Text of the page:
July 27, 2015

Bricks in the Wall: Exploring milestones on my spiritual journey to no longer being particularly spiritual

Recently, I've been dealing with more of the ramifications of "coming out" as an atheist. After taking some time to consider it, and reading Coming Out Atheist by Greta Christina and Mom, Dad, I'm an Atheist by David McAfee, I decided the best way to do this was to be nonchalant about it. I felt comfortable enough about my nonbelief to begin to just...live it and stop worrying so much about what other family members would think about what I was doing. I saw it referred to as the "No Big Deal" method.

So far, it's looked a little like this:

  • I changed my religious views on Facebook.
  • I began openly commenting on the various atheists and humanist organizations that I follow on Facebook.
  • I began sharing things that I found interesting...even when they dealt with atheism or with religion in a negative way.
  • I posted about activities with our local freethought society.
  • I didn't back down from saying we have no intention of finding a church in our new hometown.
  • I quit worrying about who saw various atheistic tomes on my book shelf.

And it hasn't been terrible. My grandmother was pretty upset, leading to a conversation with another family member, who also came out as an atheist. My mom is none too pleased, and seems to be discussing my atheism with everyone in the family but me. An uncle has made sure that everyone knows that "freethought society" means a group of atheists (...). A cousin spent the family beach trip this summer making sure that I understood exactly what Christianity says and that it's not (in his opinion) oppressive (thoughts for a later blog: why does being an atheist automatically make some Christians assume that I don't understand Christianity somehow...???). My other grandmother said she'd rather I were a Buddhist than visit the local Unitarian Universalist congregation, because at least Buddhists are peaceful (...?).

But on the whole, I've let these ride because I am not looking to create conflict. My goal isn't to deconvert my family, or to win them over with my brilliant rhetoric. I spent a good deal of my younger-than-now years trying to convert people to Christianity, and I don't feel the need to be an atheistic evangelist, although I am more than willing to have conversations with the people that have expressed an interest in doing so.

As I've delved more and more into this process, though, I've begun to really dig into what led me down this path, and I plan to explore that in more depth in a series of posts I'm tentatively titling "Bricks in the Wall".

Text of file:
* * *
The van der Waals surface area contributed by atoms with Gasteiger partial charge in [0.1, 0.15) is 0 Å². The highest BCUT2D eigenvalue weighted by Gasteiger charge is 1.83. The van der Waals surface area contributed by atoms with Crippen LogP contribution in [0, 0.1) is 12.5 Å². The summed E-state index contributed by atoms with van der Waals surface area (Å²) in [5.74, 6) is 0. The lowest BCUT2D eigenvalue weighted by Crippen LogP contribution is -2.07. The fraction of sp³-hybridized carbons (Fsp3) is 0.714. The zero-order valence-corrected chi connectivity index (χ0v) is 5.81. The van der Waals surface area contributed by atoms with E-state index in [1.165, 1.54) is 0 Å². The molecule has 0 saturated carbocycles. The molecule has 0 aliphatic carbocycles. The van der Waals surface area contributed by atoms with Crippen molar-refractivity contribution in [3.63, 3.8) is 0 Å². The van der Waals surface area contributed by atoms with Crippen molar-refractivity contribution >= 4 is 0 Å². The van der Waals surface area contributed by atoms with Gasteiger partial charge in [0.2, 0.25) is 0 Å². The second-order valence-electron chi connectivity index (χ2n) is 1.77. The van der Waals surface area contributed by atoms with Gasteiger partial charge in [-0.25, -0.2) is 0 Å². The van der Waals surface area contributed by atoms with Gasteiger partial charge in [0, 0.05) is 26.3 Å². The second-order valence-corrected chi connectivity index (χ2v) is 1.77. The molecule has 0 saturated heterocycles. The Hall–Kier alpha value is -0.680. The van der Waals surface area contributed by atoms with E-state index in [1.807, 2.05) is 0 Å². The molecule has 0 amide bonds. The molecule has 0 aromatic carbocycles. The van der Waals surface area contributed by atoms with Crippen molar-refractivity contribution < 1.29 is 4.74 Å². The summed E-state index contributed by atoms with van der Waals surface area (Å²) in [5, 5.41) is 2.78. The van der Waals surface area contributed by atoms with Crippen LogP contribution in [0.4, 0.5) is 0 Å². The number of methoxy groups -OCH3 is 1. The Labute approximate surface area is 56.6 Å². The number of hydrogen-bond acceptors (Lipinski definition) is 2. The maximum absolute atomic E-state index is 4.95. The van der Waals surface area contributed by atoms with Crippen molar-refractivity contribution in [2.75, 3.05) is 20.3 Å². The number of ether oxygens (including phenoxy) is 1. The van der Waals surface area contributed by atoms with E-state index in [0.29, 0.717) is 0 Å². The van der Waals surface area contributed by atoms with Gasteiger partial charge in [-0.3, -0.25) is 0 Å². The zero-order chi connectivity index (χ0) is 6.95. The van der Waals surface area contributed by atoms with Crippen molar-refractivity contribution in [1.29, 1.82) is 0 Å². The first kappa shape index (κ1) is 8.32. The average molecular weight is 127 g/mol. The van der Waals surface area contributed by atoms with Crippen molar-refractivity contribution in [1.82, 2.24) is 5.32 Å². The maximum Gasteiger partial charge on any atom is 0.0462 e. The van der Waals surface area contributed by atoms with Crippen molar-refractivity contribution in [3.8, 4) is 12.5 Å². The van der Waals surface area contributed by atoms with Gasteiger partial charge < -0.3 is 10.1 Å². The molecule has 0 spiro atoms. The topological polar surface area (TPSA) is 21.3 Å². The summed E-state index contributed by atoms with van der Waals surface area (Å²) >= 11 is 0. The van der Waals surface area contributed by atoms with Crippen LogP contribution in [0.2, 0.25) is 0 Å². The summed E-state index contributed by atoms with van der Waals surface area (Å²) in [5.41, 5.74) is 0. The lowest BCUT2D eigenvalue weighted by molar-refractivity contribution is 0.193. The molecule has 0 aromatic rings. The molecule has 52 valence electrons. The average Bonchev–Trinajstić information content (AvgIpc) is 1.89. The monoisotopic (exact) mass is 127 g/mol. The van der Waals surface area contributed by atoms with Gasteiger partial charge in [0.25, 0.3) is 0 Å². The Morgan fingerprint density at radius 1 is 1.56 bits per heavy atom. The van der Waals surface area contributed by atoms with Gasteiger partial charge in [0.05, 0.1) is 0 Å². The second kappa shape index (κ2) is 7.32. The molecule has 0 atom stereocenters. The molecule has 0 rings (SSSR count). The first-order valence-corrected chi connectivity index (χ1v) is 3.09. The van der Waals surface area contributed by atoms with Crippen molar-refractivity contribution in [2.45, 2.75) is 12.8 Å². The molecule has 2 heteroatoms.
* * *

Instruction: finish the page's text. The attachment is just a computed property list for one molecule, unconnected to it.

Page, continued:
Much like the ship of Theseus conundrum, it's difficult to tell where our personal identities come from. I no longer, for instance, identify with the me that was anti-choice, pro-birth, anti-feminism, virulently conservative. I no longer identify with the me that was against marriage equality, the me that believed that homosexuality was a sin and that if I just prayed hard enough, the transgirl at my high school would see the light. I no longer identify with the me that didn't believe in evolution or the me that didn't understand how anyone could be an atheist when there was such an overwhelming proof of God all around us.

But none of those changes happened all at once, or by themselves. They were all built up, bit by bit, by smaller changes. At one point did I stop believe that homosexuality was a sin? I can't give you a specific date or time or really even a true range. When did I accept that evolution was the truth? No idea. It was little by little.

And in the end, it begs the question: Am I still the same person? I'm the sum of those experiences, to be sure, but at what point am I so distant from that person that I am something entirely different? Is there a point?

In Christianity, there was a marked before and after. I listened to countless testimonies of people who were drunkards, who were drug addicts, who were abusers, who slept around, who did all of these things that (at the time at least) I considered entirely morally reprehensible--and every story culminated in a final truth. Rebirth. Redemption. Every one had a marked "this was me then but I am not that person now".

I suppose that is, in a way, what I am exploring here, and what I will explore in these future posts. That is what I am seeking--the ways that I have grown in the past, in hopes that I can continue to learn and grow in the future.

No comments:

Post a Comment